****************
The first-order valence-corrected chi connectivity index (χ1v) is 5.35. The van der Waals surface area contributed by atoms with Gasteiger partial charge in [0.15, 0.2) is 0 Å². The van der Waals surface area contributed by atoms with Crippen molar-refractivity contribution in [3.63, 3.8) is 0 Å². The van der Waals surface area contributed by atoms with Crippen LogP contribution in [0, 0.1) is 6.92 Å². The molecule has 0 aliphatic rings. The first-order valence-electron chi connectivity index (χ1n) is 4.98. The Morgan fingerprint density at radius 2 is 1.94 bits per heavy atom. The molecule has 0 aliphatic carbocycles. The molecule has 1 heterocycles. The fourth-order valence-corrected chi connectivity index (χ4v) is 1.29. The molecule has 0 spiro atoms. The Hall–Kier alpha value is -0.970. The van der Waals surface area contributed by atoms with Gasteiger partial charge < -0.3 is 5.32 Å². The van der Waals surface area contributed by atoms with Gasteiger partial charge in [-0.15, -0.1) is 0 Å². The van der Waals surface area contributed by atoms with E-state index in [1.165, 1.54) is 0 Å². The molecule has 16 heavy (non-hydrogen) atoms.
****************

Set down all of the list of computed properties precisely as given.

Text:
The first-order valence-corrected chi connectivity index (χ1v) is 5.35. The van der Waals surface area contributed by atoms with Gasteiger partial charge in [0.15, 0.2) is 0 Å². The van der Waals surface area contributed by atoms with Crippen molar-refractivity contribution in [3.63, 3.8) is 0 Å². The van der Waals surface area contributed by atoms with Crippen LogP contribution in [0, 0.1) is 6.92 Å². The molecule has 0 aliphatic rings. The first-order valence-electron chi connectivity index (χ1n) is 4.98. The Morgan fingerprint density at radius 2 is 1.94 bits per heavy atom. The molecule has 0 aliphatic carbocycles. The molecule has 1 heterocycles. The fourth-order valence-corrected chi connectivity index (χ4v) is 1.29. The molecule has 0 spiro atoms. The Hall–Kier alpha value is -0.970. The van der Waals surface area contributed by atoms with Gasteiger partial charge < -0.3 is 5.32 Å². The van der Waals surface area contributed by atoms with Gasteiger partial charge in [-0.15, -0.1) is 0 Å². The van der Waals surface area contributed by atoms with E-state index in [1.165, 1.54) is 0 Å². The molecule has 16 heavy (non-hydrogen) atoms.